Today is #EmpathyDay2020! And so all day there will be posts about Empathy and love. This is an old post from my personal website, Lizbrownlee.com . (Poetry Roundabout is for ALL poets and poetry!).
The image above was not taken in the wild, it is taken at Bergen Zoo by Sabine Bresser, of N’Gayla, a gorilla who unexpectedly gave birth to twins, one boy, one girl, a very rare event for gorillas.
I chose it because of her incredibly proud and loving smile. She is, reportedly, a happy character.
Gorillas are among my favourite creatures.
To see how gentle they are, watch this short film of a chance encounter two men had with a wild gorilla family in Uganda.
It says it all, really, doesn’t it?
They are immensely strong but rarely use that strength to do harm.
They live in balance with nature, mainly on flowers and leaves.
They are very endangered.
Here are two quotes by Dian Fossey, from “Gorillas in the Mist”, published in 2000 by Mariner Books.
“The more you learn about the dignity of the gorilla, the more you want to avoid people”.
“When you realise the value of all life, you dwell less on what is past and concentrate more on the preservation of the future”.
All life is bound together in one huge link of dependency.
Our food, our water, our shelter, and our lives in every country are bound up in cycles, and one link that leaves a chain can have catastrophic effects on the creatures and plants above and below it.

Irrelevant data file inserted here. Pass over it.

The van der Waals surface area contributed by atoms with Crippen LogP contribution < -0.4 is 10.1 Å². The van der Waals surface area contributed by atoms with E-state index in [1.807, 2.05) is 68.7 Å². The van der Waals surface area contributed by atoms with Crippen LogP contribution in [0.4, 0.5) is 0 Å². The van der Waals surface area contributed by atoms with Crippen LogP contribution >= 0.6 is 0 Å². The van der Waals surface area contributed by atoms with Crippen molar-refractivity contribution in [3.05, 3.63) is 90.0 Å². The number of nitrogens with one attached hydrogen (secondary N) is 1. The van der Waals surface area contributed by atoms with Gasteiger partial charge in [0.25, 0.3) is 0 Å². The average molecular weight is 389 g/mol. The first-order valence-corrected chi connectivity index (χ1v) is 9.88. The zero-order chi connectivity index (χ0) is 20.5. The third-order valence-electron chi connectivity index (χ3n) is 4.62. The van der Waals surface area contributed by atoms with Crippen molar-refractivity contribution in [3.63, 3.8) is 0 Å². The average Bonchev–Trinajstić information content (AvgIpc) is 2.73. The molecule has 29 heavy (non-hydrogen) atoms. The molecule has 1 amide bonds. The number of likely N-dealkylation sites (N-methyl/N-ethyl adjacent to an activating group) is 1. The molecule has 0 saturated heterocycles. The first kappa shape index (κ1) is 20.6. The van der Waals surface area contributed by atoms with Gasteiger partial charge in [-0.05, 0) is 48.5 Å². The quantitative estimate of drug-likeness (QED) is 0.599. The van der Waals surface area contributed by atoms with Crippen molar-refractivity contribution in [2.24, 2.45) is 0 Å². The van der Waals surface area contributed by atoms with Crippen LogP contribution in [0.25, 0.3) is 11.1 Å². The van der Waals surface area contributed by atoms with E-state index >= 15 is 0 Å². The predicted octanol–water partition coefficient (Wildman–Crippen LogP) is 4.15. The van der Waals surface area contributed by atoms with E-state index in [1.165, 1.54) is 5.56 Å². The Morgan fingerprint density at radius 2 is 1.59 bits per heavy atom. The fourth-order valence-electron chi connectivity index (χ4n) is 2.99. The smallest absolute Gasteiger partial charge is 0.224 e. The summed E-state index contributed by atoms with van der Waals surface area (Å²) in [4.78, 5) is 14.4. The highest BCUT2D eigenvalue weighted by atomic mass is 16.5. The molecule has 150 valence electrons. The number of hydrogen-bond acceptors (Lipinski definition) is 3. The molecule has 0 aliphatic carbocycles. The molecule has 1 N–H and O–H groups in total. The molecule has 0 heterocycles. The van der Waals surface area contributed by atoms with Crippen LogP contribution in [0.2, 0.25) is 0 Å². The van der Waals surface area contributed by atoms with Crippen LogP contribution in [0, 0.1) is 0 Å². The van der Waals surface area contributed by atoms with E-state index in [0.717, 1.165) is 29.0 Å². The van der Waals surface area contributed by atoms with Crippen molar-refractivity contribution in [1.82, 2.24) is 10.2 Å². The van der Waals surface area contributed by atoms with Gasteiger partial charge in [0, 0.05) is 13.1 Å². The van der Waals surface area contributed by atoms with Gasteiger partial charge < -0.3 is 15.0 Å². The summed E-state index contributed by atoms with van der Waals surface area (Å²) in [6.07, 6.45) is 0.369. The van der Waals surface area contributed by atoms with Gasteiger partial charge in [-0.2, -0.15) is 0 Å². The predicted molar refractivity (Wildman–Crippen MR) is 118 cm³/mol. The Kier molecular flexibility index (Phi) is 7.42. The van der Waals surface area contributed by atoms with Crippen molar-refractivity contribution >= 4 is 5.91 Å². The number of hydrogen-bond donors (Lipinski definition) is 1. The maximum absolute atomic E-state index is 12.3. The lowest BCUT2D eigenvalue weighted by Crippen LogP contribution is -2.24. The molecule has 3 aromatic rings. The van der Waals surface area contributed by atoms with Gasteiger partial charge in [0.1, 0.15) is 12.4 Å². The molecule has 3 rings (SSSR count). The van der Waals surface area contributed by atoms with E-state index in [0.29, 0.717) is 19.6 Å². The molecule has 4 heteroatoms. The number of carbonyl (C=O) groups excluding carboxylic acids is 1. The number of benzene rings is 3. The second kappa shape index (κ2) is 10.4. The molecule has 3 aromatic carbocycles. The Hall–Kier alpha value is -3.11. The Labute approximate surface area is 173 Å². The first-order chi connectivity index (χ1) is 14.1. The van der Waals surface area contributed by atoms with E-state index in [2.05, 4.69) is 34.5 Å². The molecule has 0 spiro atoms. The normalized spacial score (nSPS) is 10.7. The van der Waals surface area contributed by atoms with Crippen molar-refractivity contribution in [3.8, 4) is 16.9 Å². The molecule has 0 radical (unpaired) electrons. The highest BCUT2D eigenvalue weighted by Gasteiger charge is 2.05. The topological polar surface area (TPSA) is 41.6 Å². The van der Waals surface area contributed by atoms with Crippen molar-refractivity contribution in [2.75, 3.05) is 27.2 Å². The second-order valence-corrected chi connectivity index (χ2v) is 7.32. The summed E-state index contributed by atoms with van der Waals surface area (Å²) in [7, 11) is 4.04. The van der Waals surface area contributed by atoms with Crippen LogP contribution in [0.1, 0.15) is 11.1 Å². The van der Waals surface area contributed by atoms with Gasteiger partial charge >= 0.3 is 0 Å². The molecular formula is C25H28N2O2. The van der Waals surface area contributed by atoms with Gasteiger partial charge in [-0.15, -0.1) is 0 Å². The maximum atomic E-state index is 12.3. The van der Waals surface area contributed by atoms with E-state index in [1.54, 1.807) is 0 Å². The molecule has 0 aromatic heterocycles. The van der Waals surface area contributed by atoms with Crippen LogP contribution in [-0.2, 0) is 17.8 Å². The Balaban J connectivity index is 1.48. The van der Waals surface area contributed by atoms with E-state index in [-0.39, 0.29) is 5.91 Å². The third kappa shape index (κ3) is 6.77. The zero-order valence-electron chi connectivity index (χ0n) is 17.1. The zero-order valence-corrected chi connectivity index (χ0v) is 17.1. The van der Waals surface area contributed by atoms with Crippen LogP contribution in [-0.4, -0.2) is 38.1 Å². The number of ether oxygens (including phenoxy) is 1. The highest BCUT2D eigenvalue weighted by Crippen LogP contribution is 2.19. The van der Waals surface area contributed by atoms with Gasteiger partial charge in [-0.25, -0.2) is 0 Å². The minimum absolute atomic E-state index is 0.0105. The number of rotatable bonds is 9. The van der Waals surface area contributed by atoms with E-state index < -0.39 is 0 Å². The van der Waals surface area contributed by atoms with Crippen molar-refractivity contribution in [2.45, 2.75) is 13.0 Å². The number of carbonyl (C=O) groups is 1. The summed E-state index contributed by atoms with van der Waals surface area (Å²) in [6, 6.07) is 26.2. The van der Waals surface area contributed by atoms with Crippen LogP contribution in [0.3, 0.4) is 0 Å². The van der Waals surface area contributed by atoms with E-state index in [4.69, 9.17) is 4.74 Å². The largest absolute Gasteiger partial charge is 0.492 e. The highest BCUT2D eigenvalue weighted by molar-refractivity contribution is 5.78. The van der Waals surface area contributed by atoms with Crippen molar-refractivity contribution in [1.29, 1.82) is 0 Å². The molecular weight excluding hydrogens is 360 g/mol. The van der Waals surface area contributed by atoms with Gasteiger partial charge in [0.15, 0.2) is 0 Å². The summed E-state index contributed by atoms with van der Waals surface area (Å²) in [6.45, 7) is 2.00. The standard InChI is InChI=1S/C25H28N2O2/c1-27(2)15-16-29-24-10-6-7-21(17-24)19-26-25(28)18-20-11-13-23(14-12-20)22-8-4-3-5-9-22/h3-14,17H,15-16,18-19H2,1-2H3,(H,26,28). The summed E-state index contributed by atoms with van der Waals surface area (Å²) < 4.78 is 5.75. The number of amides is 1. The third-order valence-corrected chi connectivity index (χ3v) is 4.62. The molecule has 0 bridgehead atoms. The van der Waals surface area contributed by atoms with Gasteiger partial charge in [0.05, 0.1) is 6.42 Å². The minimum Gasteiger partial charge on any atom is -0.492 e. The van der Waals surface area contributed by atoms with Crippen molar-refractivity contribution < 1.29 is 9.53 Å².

We should be looking to every loss, every creature or plant in trouble, to see how to help them.
We are stripping the planet. We are destroying the very air that sustains us, and the water we drink.
We do not have the knowledge of contact with the earth any more that gives us the careful path to tread in between taking enough and leaving enough, for others, and for the continuance of our species.
Things that the gorilla knows.
We need to take a step back out of our lives and think about what is really important before it is too late.
Where is it all going to end?
Gorilla (for Julia Green)
A gorilla has massive muscles,
and is ominously dark,
can uproot banana trees
and strip the bark,
but his character is subtle,
sensitive and calm,
his power used for warning,
and rarely to harm,
for his colour has been made
from the shadows in the breeze,
his nature from the sunshine
and his food of flowers and leaves.
© Liz Brownlee
If you value gorillas, you may want to help here: WWF.
.Photo © Sabine Bresser
Information from WWF.